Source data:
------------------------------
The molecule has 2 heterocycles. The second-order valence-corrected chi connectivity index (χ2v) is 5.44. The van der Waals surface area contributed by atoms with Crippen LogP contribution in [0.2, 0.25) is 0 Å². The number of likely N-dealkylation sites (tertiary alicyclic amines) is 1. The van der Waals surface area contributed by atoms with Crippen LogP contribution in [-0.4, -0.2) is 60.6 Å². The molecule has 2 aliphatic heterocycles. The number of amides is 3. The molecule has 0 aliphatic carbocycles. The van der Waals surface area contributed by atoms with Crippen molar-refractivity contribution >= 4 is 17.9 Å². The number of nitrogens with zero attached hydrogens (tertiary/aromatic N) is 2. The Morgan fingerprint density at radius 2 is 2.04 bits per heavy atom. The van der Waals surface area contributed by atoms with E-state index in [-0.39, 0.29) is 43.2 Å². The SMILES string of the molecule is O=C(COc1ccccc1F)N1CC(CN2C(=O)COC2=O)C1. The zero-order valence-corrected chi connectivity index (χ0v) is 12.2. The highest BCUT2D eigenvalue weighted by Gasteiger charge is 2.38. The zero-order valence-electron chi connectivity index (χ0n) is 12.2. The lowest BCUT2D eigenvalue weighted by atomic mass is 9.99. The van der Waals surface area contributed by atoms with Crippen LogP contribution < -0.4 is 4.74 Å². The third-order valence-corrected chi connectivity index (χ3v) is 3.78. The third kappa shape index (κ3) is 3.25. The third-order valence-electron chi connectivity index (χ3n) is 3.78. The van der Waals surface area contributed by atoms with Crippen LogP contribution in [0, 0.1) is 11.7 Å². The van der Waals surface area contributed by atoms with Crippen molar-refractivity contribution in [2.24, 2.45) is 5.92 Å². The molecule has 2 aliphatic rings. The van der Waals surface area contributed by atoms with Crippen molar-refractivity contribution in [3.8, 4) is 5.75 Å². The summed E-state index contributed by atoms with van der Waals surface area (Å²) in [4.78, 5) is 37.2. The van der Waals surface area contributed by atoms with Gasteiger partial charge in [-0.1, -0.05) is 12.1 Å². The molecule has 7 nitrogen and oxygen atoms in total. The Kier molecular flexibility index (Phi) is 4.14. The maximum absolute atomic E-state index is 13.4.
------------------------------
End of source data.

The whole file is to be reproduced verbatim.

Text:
The molecule has 2 heterocycles. The second-order valence-corrected chi connectivity index (χ2v) is 5.44. The van der Waals surface area contributed by atoms with Crippen LogP contribution in [0.2, 0.25) is 0 Å². The number of likely N-dealkylation sites (tertiary alicyclic amines) is 1. The van der Waals surface area contributed by atoms with Crippen LogP contribution in [-0.4, -0.2) is 60.6 Å². The molecule has 2 aliphatic heterocycles. The number of amides is 3. The molecule has 0 aliphatic carbocycles. The van der Waals surface area contributed by atoms with Crippen molar-refractivity contribution >= 4 is 17.9 Å². The number of nitrogens with zero attached hydrogens (tertiary/aromatic N) is 2. The Morgan fingerprint density at radius 2 is 2.04 bits per heavy atom. The van der Waals surface area contributed by atoms with E-state index in [-0.39, 0.29) is 43.2 Å². The SMILES string of the molecule is O=C(COc1ccccc1F)N1CC(CN2C(=O)COC2=O)C1. The zero-order valence-corrected chi connectivity index (χ0v) is 12.2. The highest BCUT2D eigenvalue weighted by Gasteiger charge is 2.38. The zero-order valence-electron chi connectivity index (χ0n) is 12.2. The lowest BCUT2D eigenvalue weighted by atomic mass is 9.99. The van der Waals surface area contributed by atoms with Crippen LogP contribution < -0.4 is 4.74 Å². The third-order valence-corrected chi connectivity index (χ3v) is 3.78. The third kappa shape index (κ3) is 3.25. The third-order valence-electron chi connectivity index (χ3n) is 3.78. The van der Waals surface area contributed by atoms with Crippen LogP contribution in [0, 0.1) is 11.7 Å². The van der Waals surface area contributed by atoms with Crippen molar-refractivity contribution in [2.24, 2.45) is 5.92 Å². The molecule has 2 aliphatic rings. The van der Waals surface area contributed by atoms with Crippen molar-refractivity contribution in [3.8, 4) is 5.75 Å². The summed E-state index contributed by atoms with van der Waals surface area (Å²) in [4.78, 5) is 37.2. The van der Waals surface area contributed by atoms with Gasteiger partial charge in [-0.1, -0.05) is 12.1 Å². The molecule has 7 nitrogen and oxygen atoms in total. The Kier molecular flexibility index (Phi) is 4.14. The maximum absolute atomic E-state index is 13.4.